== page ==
Eternity Fuse review by Lovepedal

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  • Ease of Use: 3
  • Sound: 5
  • Reliability & Durability: 9
  • Overall Impression: 5
  • Reviewer's score: 5.5 Decent
  • Users' score: 8.3 (3 votes)
Lovepedal: Eternity Fuse
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Purchased from: RIT Holland

Ease of Use — 3
Despite having a very simple control layout, this is probably one of the most difficult to use OD pedals I've ever owned. One would assume that a boutique pedal from a well known company would be easy to get a good sound from, unfortunately this wasn't my experience. First, this pedal is very sensitive to whether or not there is a buffer in the signal after it. Without a buffered pedal in the chain after it, the Fuse sounds very subdued and muddy, while having a buffered pedal in the chain made it very bright and shrill. To top it off, the instructions make no mention of what the intended use is. Also, this unit has a 3 way toggle to swap between traditional TS, clean boost, and treble booster modes, but the modes aren't labeled, nor are they identified in the included instructions or online. And to be honest, when combined with the buffer nonsense, I wasn't able to get the desired effect of each mode, in fact it was often difficult to tell which mode it was supposed to be. For a $200 pedal, I was quite disappointed. This pedal should have a built in buffer, at least when the effect is engaged, so that it can be predictably used in any effects chain, and so the controls can be fine-tuned for the intended use. Granted, I may be "missing the point" intended by the builder, but what that point is I'm not sure because it's not mentioned online or in the included print. Between the poor instructions and unusual idiosyncrasies of this pedal, I give it low marks for ease of use.

Sound — 5
I must say, the potential of this pedal is inspiring - unfortunately the reality was a disappointment for me. It has one of the smoothest breakup characters of anything I've every played through, amps or pedals, especially in the TS type mode. The other modes can approach a more ballsy Marshall crunch. So for drive character, it's an absolute 10. Unfortunately, poor EQ and difficulty to use in combination with buffered pedals doomed this one for exile from my pedalboard. Using it with a buffer following was the only way I could get what I considered a useable sound, although the "glass" control had to be at its lowest settings or the tone would get shrill. Making things more difficult, this pedal seemed to have a strange frequency cutoff at the top of the treble range, that took away the sparkle from my tone. The combined result was that I always wanted to add treble because of the lack of sparkle, yet turning up the knob made things shrill without adding that last little register of high end. This made the Fuse not very useable for hot blues tones and general rock playing. With the "glass" turned down, the Fuse did sound good for warm, jazzy tones (due to the subdued highs), and adding boost without being too piercing. Overall, I would've been more confident in the sound if the buffer issue were fixed and then the pedal fine tuned for more versatile EQ response.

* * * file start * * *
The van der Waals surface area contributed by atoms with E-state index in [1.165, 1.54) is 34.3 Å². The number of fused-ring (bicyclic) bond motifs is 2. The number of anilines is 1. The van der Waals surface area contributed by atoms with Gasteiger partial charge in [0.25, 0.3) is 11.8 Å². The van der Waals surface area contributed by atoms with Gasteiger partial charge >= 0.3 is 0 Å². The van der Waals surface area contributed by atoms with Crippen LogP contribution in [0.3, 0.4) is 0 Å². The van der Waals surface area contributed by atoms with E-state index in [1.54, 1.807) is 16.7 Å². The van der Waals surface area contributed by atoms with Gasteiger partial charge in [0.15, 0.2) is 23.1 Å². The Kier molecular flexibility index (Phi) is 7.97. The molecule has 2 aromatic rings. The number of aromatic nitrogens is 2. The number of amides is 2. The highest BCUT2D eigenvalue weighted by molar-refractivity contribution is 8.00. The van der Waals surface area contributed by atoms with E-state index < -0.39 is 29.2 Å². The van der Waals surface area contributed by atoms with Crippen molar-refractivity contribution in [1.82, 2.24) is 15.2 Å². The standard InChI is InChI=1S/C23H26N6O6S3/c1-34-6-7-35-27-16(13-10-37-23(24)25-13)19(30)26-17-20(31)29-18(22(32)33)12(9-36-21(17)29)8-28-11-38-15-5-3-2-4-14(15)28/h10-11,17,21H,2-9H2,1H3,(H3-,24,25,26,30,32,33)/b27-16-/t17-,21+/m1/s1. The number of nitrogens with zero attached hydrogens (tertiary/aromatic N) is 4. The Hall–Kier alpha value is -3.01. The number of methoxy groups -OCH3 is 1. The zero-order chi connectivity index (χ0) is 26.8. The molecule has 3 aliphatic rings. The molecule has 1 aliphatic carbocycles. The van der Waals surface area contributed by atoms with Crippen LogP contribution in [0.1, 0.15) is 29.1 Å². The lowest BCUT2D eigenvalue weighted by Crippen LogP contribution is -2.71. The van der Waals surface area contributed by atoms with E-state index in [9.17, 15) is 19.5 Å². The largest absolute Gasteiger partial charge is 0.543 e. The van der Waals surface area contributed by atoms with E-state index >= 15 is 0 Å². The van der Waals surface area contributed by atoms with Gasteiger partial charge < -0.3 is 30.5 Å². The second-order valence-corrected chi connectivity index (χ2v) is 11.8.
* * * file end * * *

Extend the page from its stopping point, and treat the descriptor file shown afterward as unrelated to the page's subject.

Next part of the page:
Reliability & Durability — 9
The strongest point of this pedal was its construction. A solid casing with good quality jacks, knobs, and switch. The footswitch is the soft-switch type, which doesn't click and is very smooth to engage, a real delight. The finish held up well to some light gigging, and I wouldn't be concerned about using it on my board regularly. Definitely lived up to the boutique reputation when it comes to build quality. Still looked and worked like brand new when I sold it, which helped the resale value.

Overall Impression — 5
Overall, this pedal was not my flavor. I think there is a type of player that could love the Fuse, likely someone that plays a bright amp like a Fender Deluxe, and has no buffered pedals, thereby counting on his bright amp to compensate for the darker sound of the Fuse when used with no buffers. But for Lovepedal to design the circuit the way they do really puts a hamper on its versatility and usefulness for a wider range of players. I switched this pedal out for a Wampler Clarksdale, which has been a vast improvement - the Clarksdale has a very wide range of good tones. The Fuse still bests it very slightly when it comes to that smooth breakup, but my choice certainly doesn't haunt me. I'll be steering clear of Lovepedal from here on out, because I just don't trust that I can rely on their products to be useful or predictable.

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